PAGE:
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Lecture Previews

Dickson Prize Lecture

Today at 4:30 p.m.

Mellon Institute Auditorium

David Tirrell, recipient of Carnegie Mellon’s 2011 Dickson Prize in Science, will deliver a lecture on “Reinterpreting the Genetic Code.” The Dickson Prize is awarded annually to a scientist who has made an outstanding contribution. Tirrell has made discoveries and advances in the fields of polymer chemistry and macromolecular engineering. He has been on the faculty at the University of Massachusetts and Carnegie Mellon, and currently works at the California Institute of Technology.

The Humanities Center Lectures: Identities in Conflict

Wednesday, March 23 at noon

Baker Hall 154R

Jennifer Gully, a Humanities Center Fellow, will speak on “Languages in Conflict: Migrants and the Monolingual Nation-State.” Her talk will outline the effects of immigration on primarily single-language nations, such as the United States and Germany.

Gully received her Ph.D. in Comparative Literature from the University of California, Los Angeles. Her current research looks at immigration law, “asking how and when language becomes a relevant legal category.”

University Lecture Series

Thursday, March 24 at 12:15 p.m.

Hamburg Hall 1000

Howard Dean will give a lecture titled “The Health of the Nation,” which will focus on his experiences as a physician and political activist. He has worked in several areas of government, giving him key insight into political techniques and innovations. Dean is a former Democratic National Committee Chairman, presidential candidate, six-term governor of Vermont, and physician.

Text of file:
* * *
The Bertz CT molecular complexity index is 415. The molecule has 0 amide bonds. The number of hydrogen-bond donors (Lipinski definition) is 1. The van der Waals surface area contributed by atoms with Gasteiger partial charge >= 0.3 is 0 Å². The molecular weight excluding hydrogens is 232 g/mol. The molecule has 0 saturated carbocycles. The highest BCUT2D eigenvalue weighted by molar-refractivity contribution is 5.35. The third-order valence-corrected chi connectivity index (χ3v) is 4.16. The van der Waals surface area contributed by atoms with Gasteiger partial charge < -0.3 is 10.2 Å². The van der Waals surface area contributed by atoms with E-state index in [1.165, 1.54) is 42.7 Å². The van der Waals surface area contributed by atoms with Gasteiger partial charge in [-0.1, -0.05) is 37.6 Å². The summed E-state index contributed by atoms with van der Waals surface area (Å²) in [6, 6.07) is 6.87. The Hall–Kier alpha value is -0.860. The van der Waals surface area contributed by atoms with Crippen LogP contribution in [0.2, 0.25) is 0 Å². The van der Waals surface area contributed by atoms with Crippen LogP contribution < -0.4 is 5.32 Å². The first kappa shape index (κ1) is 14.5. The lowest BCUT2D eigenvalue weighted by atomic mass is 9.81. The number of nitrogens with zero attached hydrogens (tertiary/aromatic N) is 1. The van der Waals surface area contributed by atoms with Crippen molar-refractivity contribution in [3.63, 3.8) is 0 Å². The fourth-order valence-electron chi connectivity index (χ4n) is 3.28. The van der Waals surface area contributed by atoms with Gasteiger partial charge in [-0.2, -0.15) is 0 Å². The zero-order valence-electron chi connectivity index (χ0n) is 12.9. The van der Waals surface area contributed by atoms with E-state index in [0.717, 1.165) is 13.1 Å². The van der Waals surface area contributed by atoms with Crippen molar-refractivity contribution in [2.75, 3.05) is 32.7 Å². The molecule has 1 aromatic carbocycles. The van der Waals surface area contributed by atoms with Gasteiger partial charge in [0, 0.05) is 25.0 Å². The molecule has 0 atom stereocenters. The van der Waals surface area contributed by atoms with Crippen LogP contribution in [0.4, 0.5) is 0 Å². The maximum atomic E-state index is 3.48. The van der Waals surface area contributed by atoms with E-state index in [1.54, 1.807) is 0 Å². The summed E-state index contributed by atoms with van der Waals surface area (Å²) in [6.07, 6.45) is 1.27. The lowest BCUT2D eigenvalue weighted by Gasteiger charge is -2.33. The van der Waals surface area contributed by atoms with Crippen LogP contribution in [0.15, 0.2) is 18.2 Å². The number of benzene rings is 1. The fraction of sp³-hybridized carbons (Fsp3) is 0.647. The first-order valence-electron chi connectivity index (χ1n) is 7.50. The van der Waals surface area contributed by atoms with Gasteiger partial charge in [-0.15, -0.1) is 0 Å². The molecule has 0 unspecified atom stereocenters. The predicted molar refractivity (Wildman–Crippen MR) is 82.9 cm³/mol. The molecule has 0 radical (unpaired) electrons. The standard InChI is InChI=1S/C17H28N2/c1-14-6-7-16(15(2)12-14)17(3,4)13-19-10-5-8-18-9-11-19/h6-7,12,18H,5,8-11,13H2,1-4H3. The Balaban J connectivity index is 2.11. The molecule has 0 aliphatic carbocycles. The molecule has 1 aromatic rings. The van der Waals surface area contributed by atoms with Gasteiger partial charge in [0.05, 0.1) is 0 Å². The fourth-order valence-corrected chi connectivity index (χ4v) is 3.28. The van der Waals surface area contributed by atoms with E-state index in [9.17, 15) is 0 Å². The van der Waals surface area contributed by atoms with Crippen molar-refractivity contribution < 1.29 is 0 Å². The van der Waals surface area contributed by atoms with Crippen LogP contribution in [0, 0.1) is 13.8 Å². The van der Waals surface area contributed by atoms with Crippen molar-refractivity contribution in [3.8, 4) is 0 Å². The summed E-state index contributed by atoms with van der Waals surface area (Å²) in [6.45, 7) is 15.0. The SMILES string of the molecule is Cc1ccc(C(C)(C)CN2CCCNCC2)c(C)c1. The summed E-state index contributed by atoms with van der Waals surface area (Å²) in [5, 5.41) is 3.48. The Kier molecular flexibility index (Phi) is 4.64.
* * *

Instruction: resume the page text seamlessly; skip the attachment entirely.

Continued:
He currently works as an independent consultant focusing on the areas of health care, early childhood development, alternative energy, and the expansion of grassroots politics around the world.

Carol Brown Lecture Series: James C. Bulman

Thursday, March 24 at 4:30 p.m.

Adamson Auditorium (Baker Hall 136)

James C. Bulman will discuss “Three Faces of Hamlet: the potentials of performance criticism.” Bulman’s lecture will focus on three radically different performances of Hamlet, dissecting “the unpredictable, often playful intersection of history, material conditions, political and social contexts, and reception” which shaped them.

Bulman is a professor of English at Allegheny College. He has done research on subjects such as Shakespeare, Renaissance drama, Milton, modern drama, and performance studies. Bulman is the recipient of the Julian Ross Award for Excellence in Teaching, and has held positions in the Shakespeare Association of America.

Nancy Cott Lecture

Friday, March 25 at 5:30 p.m.

Baker Hall A53

In a lecture titled “Marriage on Trial: History Matters in Perry v. Schwarzenegger,” Nancy Cott will discuss the redefinitions of marriage throughout the past 200 years and the effects they have on the case for same-sex marriage. The lecture will focus on the recent case against Proposition 8 in California.

Cott is the Jonathan Trumbull Professor of American History at Harvard University.